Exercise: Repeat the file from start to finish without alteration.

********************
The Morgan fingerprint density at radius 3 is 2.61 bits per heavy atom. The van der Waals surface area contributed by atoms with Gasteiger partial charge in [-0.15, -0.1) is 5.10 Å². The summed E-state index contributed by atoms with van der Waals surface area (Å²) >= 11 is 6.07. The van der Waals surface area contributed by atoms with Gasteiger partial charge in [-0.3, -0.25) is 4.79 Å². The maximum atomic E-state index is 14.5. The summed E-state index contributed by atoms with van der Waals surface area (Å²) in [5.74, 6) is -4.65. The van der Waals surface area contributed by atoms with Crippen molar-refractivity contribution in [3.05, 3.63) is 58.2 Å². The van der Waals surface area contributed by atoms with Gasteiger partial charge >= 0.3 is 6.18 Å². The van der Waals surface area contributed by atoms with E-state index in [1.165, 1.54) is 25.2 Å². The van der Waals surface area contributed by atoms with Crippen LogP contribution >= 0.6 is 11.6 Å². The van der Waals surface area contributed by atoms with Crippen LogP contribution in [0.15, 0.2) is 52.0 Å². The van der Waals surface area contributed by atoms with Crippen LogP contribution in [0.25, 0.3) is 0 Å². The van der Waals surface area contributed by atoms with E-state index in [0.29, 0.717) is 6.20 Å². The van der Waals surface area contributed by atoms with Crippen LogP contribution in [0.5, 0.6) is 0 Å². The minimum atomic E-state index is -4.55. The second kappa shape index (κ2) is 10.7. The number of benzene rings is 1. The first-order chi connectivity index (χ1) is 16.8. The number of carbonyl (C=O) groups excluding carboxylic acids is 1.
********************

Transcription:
The Morgan fingerprint density at radius 3 is 2.61 bits per heavy atom. The van der Waals surface area contributed by atoms with Gasteiger partial charge in [-0.15, -0.1) is 5.10 Å². The summed E-state index contributed by atoms with van der Waals surface area (Å²) >= 11 is 6.07. The van der Waals surface area contributed by atoms with Gasteiger partial charge in [-0.3, -0.25) is 4.79 Å². The maximum atomic E-state index is 14.5. The summed E-state index contributed by atoms with van der Waals surface area (Å²) in [5.74, 6) is -4.65. The van der Waals surface area contributed by atoms with Crippen molar-refractivity contribution in [3.05, 3.63) is 58.2 Å². The van der Waals surface area contributed by atoms with Gasteiger partial charge >= 0.3 is 6.18 Å². The van der Waals surface area contributed by atoms with E-state index in [1.165, 1.54) is 25.2 Å². The van der Waals surface area contributed by atoms with Crippen LogP contribution >= 0.6 is 11.6 Å². The van der Waals surface area contributed by atoms with Crippen LogP contribution in [0.15, 0.2) is 52.0 Å². The van der Waals surface area contributed by atoms with Crippen LogP contribution in [0.25, 0.3) is 0 Å². The van der Waals surface area contributed by atoms with E-state index in [0.29, 0.717) is 6.20 Å². The van der Waals surface area contributed by atoms with Crippen LogP contribution in [0.5, 0.6) is 0 Å². The minimum atomic E-state index is -4.55. The second kappa shape index (κ2) is 10.7. The number of benzene rings is 1. The first-order chi connectivity index (χ1) is 16.8. The number of carbonyl (C=O) groups excluding carboxylic acids is 1.